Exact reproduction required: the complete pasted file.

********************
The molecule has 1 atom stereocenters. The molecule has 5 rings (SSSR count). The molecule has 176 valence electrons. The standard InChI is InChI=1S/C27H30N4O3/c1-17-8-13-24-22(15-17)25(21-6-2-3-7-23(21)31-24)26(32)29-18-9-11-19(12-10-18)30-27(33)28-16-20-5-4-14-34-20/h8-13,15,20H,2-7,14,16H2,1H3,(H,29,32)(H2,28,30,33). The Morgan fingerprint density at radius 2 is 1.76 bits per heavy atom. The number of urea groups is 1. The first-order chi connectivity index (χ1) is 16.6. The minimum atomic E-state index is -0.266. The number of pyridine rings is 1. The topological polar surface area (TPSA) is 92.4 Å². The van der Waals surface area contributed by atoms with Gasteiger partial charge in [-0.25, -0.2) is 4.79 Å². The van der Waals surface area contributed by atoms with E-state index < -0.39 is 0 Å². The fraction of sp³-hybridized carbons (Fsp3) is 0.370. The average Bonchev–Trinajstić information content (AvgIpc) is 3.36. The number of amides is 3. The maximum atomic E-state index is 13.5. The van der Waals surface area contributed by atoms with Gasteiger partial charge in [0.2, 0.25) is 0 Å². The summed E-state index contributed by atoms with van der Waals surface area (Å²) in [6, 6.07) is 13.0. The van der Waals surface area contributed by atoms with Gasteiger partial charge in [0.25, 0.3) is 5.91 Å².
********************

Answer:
The molecule has 1 atom stereocenters. The molecule has 5 rings (SSSR count). The molecule has 176 valence electrons. The standard InChI is InChI=1S/C27H30N4O3/c1-17-8-13-24-22(15-17)25(21-6-2-3-7-23(21)31-24)26(32)29-18-9-11-19(12-10-18)30-27(33)28-16-20-5-4-14-34-20/h8-13,15,20H,2-7,14,16H2,1H3,(H,29,32)(H2,28,30,33). The Morgan fingerprint density at radius 2 is 1.76 bits per heavy atom. The number of urea groups is 1. The first-order chi connectivity index (χ1) is 16.6. The minimum atomic E-state index is -0.266. The number of pyridine rings is 1. The topological polar surface area (TPSA) is 92.4 Å². The van der Waals surface area contributed by atoms with Gasteiger partial charge in [-0.25, -0.2) is 4.79 Å². The van der Waals surface area contributed by atoms with E-state index < -0.39 is 0 Å². The fraction of sp³-hybridized carbons (Fsp3) is 0.370. The average Bonchev–Trinajstić information content (AvgIpc) is 3.36. The number of amides is 3. The maximum atomic E-state index is 13.5. The van der Waals surface area contributed by atoms with Gasteiger partial charge in [0.2, 0.25) is 0 Å². The summed E-state index contributed by atoms with van der Waals surface area (Å²) in [6, 6.07) is 13.0. The van der Waals surface area contributed by atoms with Gasteiger partial charge in [0.25, 0.3) is 5.91 Å².